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How to add a bipod picatinny rail mount to a rifle

 

Attaching a Rugged Ridge bipod picatinny rail to a Browning rifle
All photo credits: Brady Miller

For the most part, none of my gear items stay in a brand new “stock” condition for very long. Sometimes I try to get a certain feel or function out of my gear. And in this case, it once again means I’ll be taking a drill to my rifle stock.

Rifle bipods come in many different styles. The most common methods mount directly to the swivel stud and then they are ones that mount to picatinny rails. Up until this year, I’ve only used the swivel stud version. But after playing around with the Rugged Ridge Outdoor Ridge Gear Extreme Bipod last year at a trade show in Oregon, I instantly knew I wanted to make the switch.

In order to make this setup work, I had to convert my Browning X-Bolt Hell's Canyon Speed .300 Win Mag rifle over from a swivel stud to a picatinny rail. There are a few different kits out there, but I didn’t want to use a system that simply adapted around the original swivel stud which would add a greater drop to the bipod and potentially make it less stable at longer ranges. So I went with a picatinny mount that I could drill into my gun stock, but still use the old stud hole for additional stability.

Rugged Ridge rifle bipod and picatinny rail

Just like on the article I did about adding a raised cheek piece to a rifle, I would once again have to drill into my gun. And like last time, once you get over that fear, this setup is really easy.

Tools required
 

Step 1

Removing rifle sling swivel stud

For this setup, I'm adding the Rugged Ridge Picatinny Rail Mount to a Browning X-Bolt Hell's Canyon Long Range rifle in 7mm Rem Mag. You want to start by removing the sling swivel from the front of the stock. I find a small allen wrench works best to remove the sling swivel.

Step 2

Bipod swivel stud adapter

Open up the package and take the new swivel stud and install a black washer and one lock washer.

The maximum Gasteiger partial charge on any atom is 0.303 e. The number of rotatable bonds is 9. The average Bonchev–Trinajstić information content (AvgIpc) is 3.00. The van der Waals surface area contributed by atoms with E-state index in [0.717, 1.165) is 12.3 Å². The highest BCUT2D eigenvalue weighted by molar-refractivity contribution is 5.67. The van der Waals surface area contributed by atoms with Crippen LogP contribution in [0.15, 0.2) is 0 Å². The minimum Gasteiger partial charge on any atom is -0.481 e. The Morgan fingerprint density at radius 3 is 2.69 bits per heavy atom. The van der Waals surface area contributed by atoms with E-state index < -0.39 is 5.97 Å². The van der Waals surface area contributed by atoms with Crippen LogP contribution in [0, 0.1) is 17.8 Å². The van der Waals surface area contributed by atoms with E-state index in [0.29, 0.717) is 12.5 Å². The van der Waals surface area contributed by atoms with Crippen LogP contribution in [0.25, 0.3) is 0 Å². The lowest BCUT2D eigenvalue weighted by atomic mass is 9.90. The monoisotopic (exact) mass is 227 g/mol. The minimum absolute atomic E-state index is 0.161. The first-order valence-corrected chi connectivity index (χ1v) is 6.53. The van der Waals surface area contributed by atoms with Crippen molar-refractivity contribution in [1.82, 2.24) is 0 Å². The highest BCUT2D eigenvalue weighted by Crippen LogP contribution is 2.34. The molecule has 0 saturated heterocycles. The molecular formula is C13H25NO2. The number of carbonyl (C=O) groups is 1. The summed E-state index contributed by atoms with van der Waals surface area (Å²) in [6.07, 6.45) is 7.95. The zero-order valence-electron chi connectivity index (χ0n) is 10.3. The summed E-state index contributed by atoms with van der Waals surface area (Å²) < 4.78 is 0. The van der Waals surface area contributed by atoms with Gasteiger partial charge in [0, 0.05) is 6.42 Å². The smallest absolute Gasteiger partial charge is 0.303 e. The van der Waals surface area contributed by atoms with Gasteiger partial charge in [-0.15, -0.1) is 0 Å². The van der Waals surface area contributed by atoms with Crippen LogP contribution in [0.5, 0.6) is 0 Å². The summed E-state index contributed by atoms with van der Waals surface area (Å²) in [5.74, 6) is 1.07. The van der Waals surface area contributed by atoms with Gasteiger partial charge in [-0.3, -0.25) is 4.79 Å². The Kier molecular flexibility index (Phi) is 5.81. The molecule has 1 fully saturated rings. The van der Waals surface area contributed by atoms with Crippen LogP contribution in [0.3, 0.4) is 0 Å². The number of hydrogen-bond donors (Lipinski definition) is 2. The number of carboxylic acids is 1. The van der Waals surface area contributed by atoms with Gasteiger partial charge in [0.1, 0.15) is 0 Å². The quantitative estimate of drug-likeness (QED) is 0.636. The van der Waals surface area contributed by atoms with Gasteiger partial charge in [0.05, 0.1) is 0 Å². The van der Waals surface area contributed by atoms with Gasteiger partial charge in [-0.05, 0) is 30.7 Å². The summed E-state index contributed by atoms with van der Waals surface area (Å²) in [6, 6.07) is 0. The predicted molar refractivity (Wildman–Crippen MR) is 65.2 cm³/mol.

Step 3

Rugged Ridge picatinny rail mount showing differences

You’ll notice that the picatinny rail has two different sides on it. One has a tapered hole and the other has a flat hole. The tapered hole needs to face the barrel end of the rifle and the flat hole faces the rear.

Attaching picatinny rail to Browning rifle stock

Take the picatinny rail base and place it on the rifle with the flat hole over the original sling swivel hole and place the new sling swivel stud in place on the rail. Tighten down snug for now by again using the allen wrench.

Leveling picatinny rail on rifle

Note: I like to take a small level and place it along the rail to ensure it’s level with the barrel.

Continued below.

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Step 4

Drilling hole in rifle for picatinny rail

Take the drill and ⅛” bit and drill a pilot hole roughly ¼” deep through the front tapered hole in the picatinny rail.

Seating the screw into rifle for picatinny rail

Next insert the screw provided and tighten down. This will ensure everything is seated right before you apply the epoxy.

Step 5

Mixing epoxy to attach picatinny rail to rifle

You’ll now want to mix a small batch of epoxy. I prefer to use two part epoxy. Now removed the front screw that you just drilled in and place a small amount of epoxy on the screw, then reinsert the screw and fully tighten down and wait the required amount of time for the epoxy to cure before you use it.

Placing epoxy to attach picatinny rail to rifle

In conclusion

Finished setup of picatinny rail on rifle stock

You'll now have your picatinny rail attached to your rifle and also a more solid foundation for your bipod to attach to. Also, the great part about this system is you can still attach a rifle sling to the back of the picatinny rail.

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